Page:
Solutions: You should never run the PS4 while it's on the ground or on a carpeted surface. Make sure to keep it in a well-ventilated space. As for consoles whose fans appear to not turn on, requesting a replacement is likely the only available option.

Disc ejection problems

Problem: Many users have reported discs getting stuck in the PS4, with the players unable to eject them. Some users are reporting the console will continuously auto-eject discs or go through the ejection process even if there is no disc inside.

Solutions: Users on the PlayStation forums are reporting that issue happens most frequently when the PS4 is sitting horizontally; standing it up vertically has solved the problem, in many cases. If the issue persists, players can manually eject the disc by turning off the PS4, unplugging all cables and sliding off the console's glossy front panel. Users must then locate and turn the manual eject screw using a screwdriver, which will push the disc slightly out of the slot and allow players to manually pull it out. (Instructions with photos are available here.)

Sony is currently collecting information on the issue. If you're one of the users who is having trouble ejecting discs, head over to the PS4 support forums and note what title you are trying to eject, if game data was being installed at the time, what if any system notifications were shown before or after your attempt and any troubleshooting steps you may have taken on your own.

Last-resort solutions

If none of the steps above resolved the problem you're having with your PS4, your best bet is to reach out to Sony support and attempt to get your faulty console replaced under warranty. (It goes without saying that you shouldn't attempt to take apart the system yourself — tampering with the two warranty seals on the back of the unit will void the manufacturer's one-year warranty.)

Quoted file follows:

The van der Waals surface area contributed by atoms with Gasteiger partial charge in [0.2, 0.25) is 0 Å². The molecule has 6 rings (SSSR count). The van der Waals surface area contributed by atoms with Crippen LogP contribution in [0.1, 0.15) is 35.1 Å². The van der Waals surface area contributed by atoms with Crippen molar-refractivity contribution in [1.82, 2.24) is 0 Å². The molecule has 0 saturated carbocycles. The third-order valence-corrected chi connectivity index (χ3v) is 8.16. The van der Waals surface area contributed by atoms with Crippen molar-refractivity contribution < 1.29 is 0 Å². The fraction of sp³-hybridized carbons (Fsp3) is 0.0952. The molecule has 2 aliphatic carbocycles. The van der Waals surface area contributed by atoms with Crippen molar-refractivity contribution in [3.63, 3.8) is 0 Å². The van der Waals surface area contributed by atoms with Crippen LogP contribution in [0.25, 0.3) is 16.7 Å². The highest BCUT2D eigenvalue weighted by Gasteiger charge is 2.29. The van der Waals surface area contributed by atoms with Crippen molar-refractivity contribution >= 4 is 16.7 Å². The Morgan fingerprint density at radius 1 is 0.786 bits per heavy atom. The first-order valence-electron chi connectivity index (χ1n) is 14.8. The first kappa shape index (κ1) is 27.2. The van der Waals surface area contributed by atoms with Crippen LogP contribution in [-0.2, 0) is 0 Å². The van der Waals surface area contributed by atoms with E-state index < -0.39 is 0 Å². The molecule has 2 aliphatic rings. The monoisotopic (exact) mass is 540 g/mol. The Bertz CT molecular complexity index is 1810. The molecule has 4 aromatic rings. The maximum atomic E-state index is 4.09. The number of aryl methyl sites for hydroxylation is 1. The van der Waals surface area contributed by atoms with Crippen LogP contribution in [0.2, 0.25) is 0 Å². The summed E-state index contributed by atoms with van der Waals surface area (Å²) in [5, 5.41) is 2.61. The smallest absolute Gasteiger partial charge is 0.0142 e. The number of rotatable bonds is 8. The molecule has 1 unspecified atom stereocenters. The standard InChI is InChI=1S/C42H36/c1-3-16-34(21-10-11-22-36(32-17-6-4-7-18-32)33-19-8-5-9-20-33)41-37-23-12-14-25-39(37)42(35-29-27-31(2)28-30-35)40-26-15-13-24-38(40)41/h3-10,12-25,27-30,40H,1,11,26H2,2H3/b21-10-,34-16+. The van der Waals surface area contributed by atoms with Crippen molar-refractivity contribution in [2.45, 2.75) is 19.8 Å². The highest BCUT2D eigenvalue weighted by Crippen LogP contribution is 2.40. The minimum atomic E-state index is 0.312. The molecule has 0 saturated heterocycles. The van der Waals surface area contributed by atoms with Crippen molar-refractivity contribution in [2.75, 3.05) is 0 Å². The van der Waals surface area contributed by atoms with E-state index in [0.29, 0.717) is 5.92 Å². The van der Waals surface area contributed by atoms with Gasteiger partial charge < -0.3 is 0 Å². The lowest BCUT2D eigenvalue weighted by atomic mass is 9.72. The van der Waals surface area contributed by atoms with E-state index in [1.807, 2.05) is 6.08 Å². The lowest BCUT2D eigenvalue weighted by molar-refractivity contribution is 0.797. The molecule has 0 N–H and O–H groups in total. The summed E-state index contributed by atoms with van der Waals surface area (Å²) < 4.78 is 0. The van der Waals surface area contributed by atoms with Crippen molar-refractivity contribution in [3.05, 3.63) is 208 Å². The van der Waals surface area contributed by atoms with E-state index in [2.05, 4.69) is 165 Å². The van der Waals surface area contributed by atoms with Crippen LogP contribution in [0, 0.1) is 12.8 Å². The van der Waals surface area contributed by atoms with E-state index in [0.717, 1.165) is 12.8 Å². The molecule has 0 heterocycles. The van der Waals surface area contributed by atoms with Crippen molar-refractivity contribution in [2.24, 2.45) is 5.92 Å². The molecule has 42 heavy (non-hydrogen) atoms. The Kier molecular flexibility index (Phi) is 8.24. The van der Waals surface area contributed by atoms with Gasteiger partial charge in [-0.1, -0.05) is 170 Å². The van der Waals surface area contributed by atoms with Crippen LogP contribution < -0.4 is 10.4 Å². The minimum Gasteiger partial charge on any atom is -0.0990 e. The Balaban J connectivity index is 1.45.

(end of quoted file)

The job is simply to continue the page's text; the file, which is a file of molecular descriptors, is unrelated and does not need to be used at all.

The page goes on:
According to reports from aggrieved customers posting Amazon reviews, Sony is sending affected users a box in which they can return their defective unit. Customers are reporting that they're being told they'll get replacement consoles in a few weeks. Sony's support team can be reached here; options include live text chat, which is currently unavailable, as well as phone via 800-345-SONY. Either way, support representatives are available Monday through Sunday from 9 a.m. to 1 a.m. ET.

You can also attempt to take up the problem with the retailer that you purchased your PS4 from. However, because stores don't have the PS4 in stock, most — such as Amazon, according to the user reviews — are only offering refunds, not exchanges. Amazon representatives can be contacted here. (Update: Some individuals are reporting that Sony Stores will provide replacement PS4s on the spot if they have them in stock, even for people who did not originally purchase their consoles from a Sony Store.)

We've repeatedly attempted to contact Sony to ask about the PS4's hardware problems and heard back today, but the only response we've received is last week's statement about isolated incidents. We'll continue to keep you updated with the latest on the situation.

Story by Samit Sarkar and Alexa Ray Corriea.